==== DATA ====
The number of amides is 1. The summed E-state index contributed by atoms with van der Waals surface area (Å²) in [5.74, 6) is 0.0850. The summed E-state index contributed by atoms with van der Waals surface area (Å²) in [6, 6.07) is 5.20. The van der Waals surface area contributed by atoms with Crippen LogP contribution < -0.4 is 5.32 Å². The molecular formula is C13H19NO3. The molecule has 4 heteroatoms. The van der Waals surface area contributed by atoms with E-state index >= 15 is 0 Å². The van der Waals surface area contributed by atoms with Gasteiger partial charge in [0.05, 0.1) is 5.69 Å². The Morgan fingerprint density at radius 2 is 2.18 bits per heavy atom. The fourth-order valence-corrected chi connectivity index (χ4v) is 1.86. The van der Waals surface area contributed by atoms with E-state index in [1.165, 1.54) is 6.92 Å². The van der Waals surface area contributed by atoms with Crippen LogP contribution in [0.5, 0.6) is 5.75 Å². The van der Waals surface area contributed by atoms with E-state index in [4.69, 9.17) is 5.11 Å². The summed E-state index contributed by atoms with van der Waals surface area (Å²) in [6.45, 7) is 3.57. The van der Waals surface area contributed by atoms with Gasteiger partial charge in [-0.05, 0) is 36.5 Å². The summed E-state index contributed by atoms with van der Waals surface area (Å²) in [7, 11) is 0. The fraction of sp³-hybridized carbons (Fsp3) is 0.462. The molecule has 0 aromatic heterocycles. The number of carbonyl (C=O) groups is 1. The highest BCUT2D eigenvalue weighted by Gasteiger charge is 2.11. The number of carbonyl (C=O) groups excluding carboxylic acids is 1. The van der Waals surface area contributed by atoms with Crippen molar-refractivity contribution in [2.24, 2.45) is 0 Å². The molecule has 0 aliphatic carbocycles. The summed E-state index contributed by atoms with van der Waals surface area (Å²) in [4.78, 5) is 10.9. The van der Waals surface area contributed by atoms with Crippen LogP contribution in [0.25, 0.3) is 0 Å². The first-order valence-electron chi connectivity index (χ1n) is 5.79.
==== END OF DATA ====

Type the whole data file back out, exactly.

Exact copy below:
The number of amides is 1. The summed E-state index contributed by atoms with van der Waals surface area (Å²) in [5.74, 6) is 0.0850. The summed E-state index contributed by atoms with van der Waals surface area (Å²) in [6, 6.07) is 5.20. The van der Waals surface area contributed by atoms with Crippen LogP contribution < -0.4 is 5.32 Å². The molecular formula is C13H19NO3. The molecule has 4 heteroatoms. The van der Waals surface area contributed by atoms with E-state index >= 15 is 0 Å². The van der Waals surface area contributed by atoms with Gasteiger partial charge in [0.05, 0.1) is 5.69 Å². The Morgan fingerprint density at radius 2 is 2.18 bits per heavy atom. The fourth-order valence-corrected chi connectivity index (χ4v) is 1.86. The van der Waals surface area contributed by atoms with E-state index in [1.165, 1.54) is 6.92 Å². The van der Waals surface area contributed by atoms with Crippen LogP contribution in [0.5, 0.6) is 5.75 Å². The van der Waals surface area contributed by atoms with E-state index in [4.69, 9.17) is 5.11 Å². The summed E-state index contributed by atoms with van der Waals surface area (Å²) in [6.45, 7) is 3.57. The van der Waals surface area contributed by atoms with Gasteiger partial charge in [-0.05, 0) is 36.5 Å². The summed E-state index contributed by atoms with van der Waals surface area (Å²) in [7, 11) is 0. The fraction of sp³-hybridized carbons (Fsp3) is 0.462. The molecule has 0 aromatic heterocycles. The number of carbonyl (C=O) groups is 1. The highest BCUT2D eigenvalue weighted by Gasteiger charge is 2.11. The number of carbonyl (C=O) groups excluding carboxylic acids is 1. The van der Waals surface area contributed by atoms with Crippen molar-refractivity contribution in [2.24, 2.45) is 0 Å². The molecule has 0 aliphatic carbocycles. The summed E-state index contributed by atoms with van der Waals surface area (Å²) in [4.78, 5) is 10.9. The van der Waals surface area contributed by atoms with Crippen LogP contribution in [0.25, 0.3) is 0 Å². The first-order valence-electron chi connectivity index (χ1n) is 5.79.